Theory as History, which was awarded the Deutscher Memorial Prize in 2011, collects together several of Jairus Banaji’s essays published over the course of 30 years. This symposium comprises four essays engaging with different aspects of the powerful and provocative contributions in Theory as History, as well as an essay in response by Banaji. The Editorial Introduction sketches elements of Banaji’s work and highlights some of the main arguments advanced in the symposium.
On the latter see especially Banaji2007. A full bibliography of Banaji’s published work appears in Theory as History (Banaji 2010 pp. 361–3). Several papers are directly available from Banaji’s SOAS web page: <http://www.soas.ac.uk/staff/staff60047.php>.
Banaji2010p. 54 (citing Marx 1993 p. 463).
This symposium was commissioned in June2010over a year before Theory as History was announced as the winner of the 2011 Isaac and Tamara Deutscher Memorial Prize.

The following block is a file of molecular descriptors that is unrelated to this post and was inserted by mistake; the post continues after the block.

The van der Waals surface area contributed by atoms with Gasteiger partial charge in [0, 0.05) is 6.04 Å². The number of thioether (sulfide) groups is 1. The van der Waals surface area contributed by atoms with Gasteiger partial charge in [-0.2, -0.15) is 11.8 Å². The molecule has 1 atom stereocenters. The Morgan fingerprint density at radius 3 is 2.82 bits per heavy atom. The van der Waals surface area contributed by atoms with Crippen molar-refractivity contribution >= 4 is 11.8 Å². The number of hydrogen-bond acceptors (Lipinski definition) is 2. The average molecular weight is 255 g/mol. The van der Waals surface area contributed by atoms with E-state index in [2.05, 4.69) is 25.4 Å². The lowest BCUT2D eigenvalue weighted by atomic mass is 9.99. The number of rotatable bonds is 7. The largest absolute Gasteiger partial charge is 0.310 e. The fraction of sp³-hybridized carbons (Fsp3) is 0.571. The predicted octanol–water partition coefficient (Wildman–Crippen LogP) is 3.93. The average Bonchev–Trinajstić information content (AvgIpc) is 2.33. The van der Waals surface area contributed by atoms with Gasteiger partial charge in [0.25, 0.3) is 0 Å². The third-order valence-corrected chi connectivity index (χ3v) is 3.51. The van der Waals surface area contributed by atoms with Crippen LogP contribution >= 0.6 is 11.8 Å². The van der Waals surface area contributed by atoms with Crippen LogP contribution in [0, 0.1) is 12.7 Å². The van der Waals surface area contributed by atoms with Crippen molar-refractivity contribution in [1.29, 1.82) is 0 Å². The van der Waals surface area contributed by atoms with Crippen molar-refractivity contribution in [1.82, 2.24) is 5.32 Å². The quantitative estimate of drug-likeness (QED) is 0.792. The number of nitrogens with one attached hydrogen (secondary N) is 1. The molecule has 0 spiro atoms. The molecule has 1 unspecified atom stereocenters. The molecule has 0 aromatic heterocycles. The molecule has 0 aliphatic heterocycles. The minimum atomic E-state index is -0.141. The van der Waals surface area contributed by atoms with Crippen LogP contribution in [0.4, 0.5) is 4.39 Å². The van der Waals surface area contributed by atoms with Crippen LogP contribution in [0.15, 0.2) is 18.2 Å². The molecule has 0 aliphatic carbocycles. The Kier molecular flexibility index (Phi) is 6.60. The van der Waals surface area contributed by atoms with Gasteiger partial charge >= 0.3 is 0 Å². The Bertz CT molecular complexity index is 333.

Banaji2010pp. 13 and 15. Banaji elaborates on this point in a direct engagement with Marx: ‘The point . . . is not to deny the centrality of “free labour” to the accumulation of capital in the modern economy (modern forms of capitalism) but to undermine the particular way Marx attempts to construe the link between wage-labour and capital. In Chapter 7 [of Capital Volume I] Marx tends to argue as if the use of free labour is a logical presupposition of capital when it is clear that individual capitalists exploit labour in a multiplicity of forms and this not just when capital exists as manufacture and domestic industry.’ (Banaji 2010 p. 128; on the ‘two aspects to Marx’s handling of free labour’ see pp. 137–9.)
Banaji2010p. 104. On the logic of deployment see especially Chapters 3 and 6.
For Banaji’s (2010) reading see Chapter 10.
Banaji2010p. 22 also p. 354.
Wickham2005. See Blackledge (ed.) 2011 for a collection of essays on Wickham’s book where Chapter 7 of Banaji 2010 was originally published.
See especially Post2011.
Post2013pp. 80 80 81.
Banaji2010p. 256 see also Chapter 2. While not in explicit reference to Dobb the following passage further emphasises Banaji’s point: ‘agrarian capitalism could and did take radically different forms even within individual countries. The entrenched orthodoxy that England’s history supplies us with an archetype of capitalist agriculture is a myth. It is much less credible today as historians begin to map the very different ways in which capitalism evolved in agriculture and continues to do so. There is no “pure” agrarian capitalism.’ (Banaji 2010 p. 355.)